A petition is being circulated to change the form of city government in Streator.
Some believe the city manager has too much power. So they want to return the city to a commission form of government, which Streator once had and Ottawa still does.
To most eyes, the commission form seems to be working well in Ottawa. Perhaps that's because the longtime mayor, Robert Eschbach, considered being mayor a full-time job and was eventually paid that way. But Eschbach is not running again in 2019, so the city has no guarantee his successor will be full time.
Under the commission form, power is spread among a number of officials, so no one person has too much. This system goes against the old-fashioned city bosses.
The problem with the commission form of government is that it gives administrative powers to part-time City Council members, who are called commissioners. There is no guarantee commissioners have professional expertise in the areas they oversee.
In Ottawa, there are commissioners for public property, public health and safety, accounts and finance, and public improvements.
The lines of authority are less clear in a commission form of government, unlike in the council-manager form, where the city manager is in charge of day-to-day operations, overseen by an elected mayor and council.
In 2012, I was working for the newspapers in Dixon and Sterling when Dixon's bookkeeper, Rita Crundwell, was arrested for making off with more than $50 million over more than a decade.
Dixon had a commission form of government.
About a year before Crundwell was nabbed, the council picked a new finance commissioner, Dave Blackburn. He was the business manager at the local school district, so he had the expertise to watch over the city's books.
He was appointed after the longtime commissioner, Roy Bridgeman, retired. Bridgeman was Crundwell's high school typing teacher and held the role of finance commissioner for years. A nice man to say the least, but was he the best qualified to manage the operations of the finance department?
At Bridgeman's last council meeting, he praised Crundwell for treating every city dollar as if it were her own. I know what he meant, but after her arrest, his words took on a new meaning.
Months after the scandal came to light, I spoke with Ralph Contreras, who had left the council the same time as Bridgeman. He served from 1991 to 2011. I figured he would be a good person to tell me how the city operated all those years.
Contreras told me he and other council members "let the people down" by not catching Crundwell's theft. He said an unwritten rule barred council members from interfering with their colleagues' areas of administrative responsibility. He said he wondered why Crundwell took so much time off, but refrained from inquiring because of the tradition.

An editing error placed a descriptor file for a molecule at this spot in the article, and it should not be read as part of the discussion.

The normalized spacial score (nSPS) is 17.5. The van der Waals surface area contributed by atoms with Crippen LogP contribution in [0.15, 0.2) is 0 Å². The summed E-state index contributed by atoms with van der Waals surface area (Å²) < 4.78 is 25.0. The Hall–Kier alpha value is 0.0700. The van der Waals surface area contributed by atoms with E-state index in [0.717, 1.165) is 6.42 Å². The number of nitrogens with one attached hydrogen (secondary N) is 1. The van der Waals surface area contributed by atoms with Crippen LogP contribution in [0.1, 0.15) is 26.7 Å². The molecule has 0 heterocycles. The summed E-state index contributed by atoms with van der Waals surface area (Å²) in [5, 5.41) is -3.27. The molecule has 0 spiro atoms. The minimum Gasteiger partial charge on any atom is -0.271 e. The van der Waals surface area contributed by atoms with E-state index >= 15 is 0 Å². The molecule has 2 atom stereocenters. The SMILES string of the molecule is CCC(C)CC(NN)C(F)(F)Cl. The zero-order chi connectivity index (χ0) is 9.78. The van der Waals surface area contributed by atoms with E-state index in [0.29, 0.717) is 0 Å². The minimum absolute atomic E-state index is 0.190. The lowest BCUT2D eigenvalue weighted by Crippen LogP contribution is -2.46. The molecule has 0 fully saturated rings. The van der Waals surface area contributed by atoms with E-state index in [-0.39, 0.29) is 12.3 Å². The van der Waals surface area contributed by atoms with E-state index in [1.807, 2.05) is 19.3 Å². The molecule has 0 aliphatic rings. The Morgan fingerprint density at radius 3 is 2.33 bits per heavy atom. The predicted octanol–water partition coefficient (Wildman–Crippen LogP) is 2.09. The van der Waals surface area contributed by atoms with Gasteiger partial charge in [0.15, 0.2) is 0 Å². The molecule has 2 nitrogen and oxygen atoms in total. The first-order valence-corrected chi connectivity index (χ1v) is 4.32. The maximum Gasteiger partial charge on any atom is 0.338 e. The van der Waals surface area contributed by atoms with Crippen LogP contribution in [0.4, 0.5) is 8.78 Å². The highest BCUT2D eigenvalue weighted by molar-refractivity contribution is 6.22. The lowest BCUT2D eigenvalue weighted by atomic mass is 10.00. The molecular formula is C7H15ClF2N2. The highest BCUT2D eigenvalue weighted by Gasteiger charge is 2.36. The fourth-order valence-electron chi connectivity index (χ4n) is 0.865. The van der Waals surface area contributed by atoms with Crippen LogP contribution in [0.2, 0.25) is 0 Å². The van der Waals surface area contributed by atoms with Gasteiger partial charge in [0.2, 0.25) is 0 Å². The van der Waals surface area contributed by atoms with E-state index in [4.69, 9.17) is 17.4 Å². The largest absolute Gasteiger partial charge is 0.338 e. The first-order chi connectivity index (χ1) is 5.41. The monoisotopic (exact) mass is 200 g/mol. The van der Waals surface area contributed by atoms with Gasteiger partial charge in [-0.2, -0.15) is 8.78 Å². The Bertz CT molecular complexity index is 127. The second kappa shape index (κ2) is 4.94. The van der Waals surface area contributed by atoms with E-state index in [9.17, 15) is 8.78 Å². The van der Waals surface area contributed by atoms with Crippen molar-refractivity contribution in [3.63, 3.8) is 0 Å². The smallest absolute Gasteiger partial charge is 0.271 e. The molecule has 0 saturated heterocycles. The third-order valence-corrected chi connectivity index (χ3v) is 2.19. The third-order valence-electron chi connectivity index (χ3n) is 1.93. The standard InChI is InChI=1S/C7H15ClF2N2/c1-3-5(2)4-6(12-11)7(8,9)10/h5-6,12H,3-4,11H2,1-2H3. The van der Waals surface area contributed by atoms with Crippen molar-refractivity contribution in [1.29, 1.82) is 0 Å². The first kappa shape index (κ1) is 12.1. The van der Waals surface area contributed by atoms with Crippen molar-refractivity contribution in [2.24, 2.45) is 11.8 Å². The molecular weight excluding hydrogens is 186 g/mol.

Contreras, the commissioner of streets, told me he "stuck" to his area of responsibility.
It would have been nice if all the council members in Dixon had a stake in overseeing Crundwell. In the wake of the corruption, Dixon residents voted to change to a council-manager form of government, despite the surprising resistance from some in the political establishment.
Streator residents would do well to consider Dixon's experience.
Opening the talks
I'm no apologist for President Donald Trump, but he should get credit for opening up negotiations with lawmakers to the public.
In recent months, he has allowed cameras inside two meetings with members of Congress on immigration and gun issues.
We get to see lawmakers make their points to the president and witness how he responds. What's wrong with seeing our leaders work to solve the nation's problems?
In 2010, President Barack Obama took questions for more than 80 minutes about his health-care proposals at the annual Republican congressional retreat. I thought it was a good move at the time and wished he would make it a practice. He did not.
In Great Britain, the prime minister fields questions from the opposition weekly. It makes for lively exchanges.
Usually, all we hear are talking points that go unchallenged. So kudos to Trump for talking with the opposition. I hope he continues to do so.
David Giuliani is a reporter for The Times. His weekly column "As It Is" expands upon regular news coverage by adding his insight and ideas. He can be reached at 815-431-4041 or firstname.lastname@example.org. Follow him on Twitter at @tt_dgiuliani.